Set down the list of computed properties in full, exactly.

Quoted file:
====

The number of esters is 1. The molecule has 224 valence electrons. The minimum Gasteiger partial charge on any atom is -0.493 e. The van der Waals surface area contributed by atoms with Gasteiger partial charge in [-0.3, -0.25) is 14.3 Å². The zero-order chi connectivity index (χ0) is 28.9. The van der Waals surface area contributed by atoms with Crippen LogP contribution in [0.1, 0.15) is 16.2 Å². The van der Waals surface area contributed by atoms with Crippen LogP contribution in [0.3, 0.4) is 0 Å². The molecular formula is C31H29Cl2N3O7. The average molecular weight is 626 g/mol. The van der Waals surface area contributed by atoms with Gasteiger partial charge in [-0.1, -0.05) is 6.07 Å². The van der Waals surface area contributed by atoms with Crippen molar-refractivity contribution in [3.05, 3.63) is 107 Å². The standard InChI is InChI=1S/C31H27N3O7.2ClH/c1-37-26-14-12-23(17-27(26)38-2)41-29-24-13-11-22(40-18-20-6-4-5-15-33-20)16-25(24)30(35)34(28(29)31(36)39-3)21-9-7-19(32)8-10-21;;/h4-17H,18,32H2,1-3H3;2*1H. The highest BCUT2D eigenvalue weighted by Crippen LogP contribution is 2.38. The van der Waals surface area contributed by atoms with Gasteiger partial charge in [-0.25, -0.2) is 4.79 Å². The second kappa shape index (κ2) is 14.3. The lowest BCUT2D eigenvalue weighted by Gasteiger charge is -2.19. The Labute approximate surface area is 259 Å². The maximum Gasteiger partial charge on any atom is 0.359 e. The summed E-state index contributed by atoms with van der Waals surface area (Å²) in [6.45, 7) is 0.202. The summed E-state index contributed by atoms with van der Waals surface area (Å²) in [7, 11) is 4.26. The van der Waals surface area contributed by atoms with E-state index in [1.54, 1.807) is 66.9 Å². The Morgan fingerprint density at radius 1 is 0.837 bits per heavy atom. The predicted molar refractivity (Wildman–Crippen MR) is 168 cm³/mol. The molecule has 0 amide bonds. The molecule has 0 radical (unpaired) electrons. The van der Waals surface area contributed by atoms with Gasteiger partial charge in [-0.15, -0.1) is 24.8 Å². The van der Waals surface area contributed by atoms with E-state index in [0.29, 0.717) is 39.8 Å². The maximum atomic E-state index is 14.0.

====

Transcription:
The number of esters is 1. The molecule has 224 valence electrons. The minimum Gasteiger partial charge on any atom is -0.493 e. The van der Waals surface area contributed by atoms with Gasteiger partial charge in [-0.3, -0.25) is 14.3 Å². The zero-order chi connectivity index (χ0) is 28.9. The van der Waals surface area contributed by atoms with Crippen LogP contribution in [0.1, 0.15) is 16.2 Å². The van der Waals surface area contributed by atoms with Crippen LogP contribution in [0.3, 0.4) is 0 Å². The molecular formula is C31H29Cl2N3O7. The average molecular weight is 626 g/mol. The van der Waals surface area contributed by atoms with Gasteiger partial charge in [-0.1, -0.05) is 6.07 Å². The van der Waals surface area contributed by atoms with Crippen molar-refractivity contribution in [3.05, 3.63) is 107 Å². The standard InChI is InChI=1S/C31H27N3O7.2ClH/c1-37-26-14-12-23(17-27(26)38-2)41-29-24-13-11-22(40-18-20-6-4-5-15-33-20)16-25(24)30(35)34(28(29)31(36)39-3)21-9-7-19(32)8-10-21;;/h4-17H,18,32H2,1-3H3;2*1H. The highest BCUT2D eigenvalue weighted by Crippen LogP contribution is 2.38. The van der Waals surface area contributed by atoms with Gasteiger partial charge in [-0.25, -0.2) is 4.79 Å². The second kappa shape index (κ2) is 14.3. The lowest BCUT2D eigenvalue weighted by Gasteiger charge is -2.19. The Labute approximate surface area is 259 Å². The maximum Gasteiger partial charge on any atom is 0.359 e. The summed E-state index contributed by atoms with van der Waals surface area (Å²) in [6.45, 7) is 0.202. The summed E-state index contributed by atoms with van der Waals surface area (Å²) in [7, 11) is 4.26. The van der Waals surface area contributed by atoms with E-state index in [1.54, 1.807) is 66.9 Å². The Morgan fingerprint density at radius 1 is 0.837 bits per heavy atom. The predicted molar refractivity (Wildman–Crippen MR) is 168 cm³/mol. The molecule has 0 amide bonds. The molecule has 0 radical (unpaired) electrons. The van der Waals surface area contributed by atoms with Gasteiger partial charge in [-0.15, -0.1) is 24.8 Å². The van der Waals surface area contributed by atoms with E-state index in [0.29, 0.717) is 39.8 Å². The maximum atomic E-state index is 14.0.